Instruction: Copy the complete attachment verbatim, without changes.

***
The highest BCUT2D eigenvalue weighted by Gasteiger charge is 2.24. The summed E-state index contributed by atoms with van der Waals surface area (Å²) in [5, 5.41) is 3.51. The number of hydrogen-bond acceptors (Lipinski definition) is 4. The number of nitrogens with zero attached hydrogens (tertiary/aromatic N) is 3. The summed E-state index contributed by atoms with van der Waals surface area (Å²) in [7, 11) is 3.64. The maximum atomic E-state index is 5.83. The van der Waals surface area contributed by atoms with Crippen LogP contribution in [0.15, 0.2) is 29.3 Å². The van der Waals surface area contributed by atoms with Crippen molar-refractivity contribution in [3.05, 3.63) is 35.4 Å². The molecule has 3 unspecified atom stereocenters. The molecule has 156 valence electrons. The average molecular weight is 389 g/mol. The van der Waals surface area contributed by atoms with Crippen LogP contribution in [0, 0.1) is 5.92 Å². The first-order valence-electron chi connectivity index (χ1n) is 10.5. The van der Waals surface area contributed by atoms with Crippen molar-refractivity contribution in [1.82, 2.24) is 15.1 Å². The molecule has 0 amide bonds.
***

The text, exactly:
The highest BCUT2D eigenvalue weighted by Gasteiger charge is 2.24. The summed E-state index contributed by atoms with van der Waals surface area (Å²) in [5, 5.41) is 3.51. The number of hydrogen-bond acceptors (Lipinski definition) is 4. The number of nitrogens with zero attached hydrogens (tertiary/aromatic N) is 3. The summed E-state index contributed by atoms with van der Waals surface area (Å²) in [7, 11) is 3.64. The maximum atomic E-state index is 5.83. The van der Waals surface area contributed by atoms with Crippen LogP contribution in [0.15, 0.2) is 29.3 Å². The van der Waals surface area contributed by atoms with Crippen molar-refractivity contribution in [3.05, 3.63) is 35.4 Å². The molecule has 3 unspecified atom stereocenters. The molecule has 156 valence electrons. The average molecular weight is 389 g/mol. The van der Waals surface area contributed by atoms with Crippen LogP contribution in [0, 0.1) is 5.92 Å². The first-order valence-electron chi connectivity index (χ1n) is 10.5. The van der Waals surface area contributed by atoms with Crippen molar-refractivity contribution in [1.82, 2.24) is 15.1 Å². The molecule has 0 amide bonds.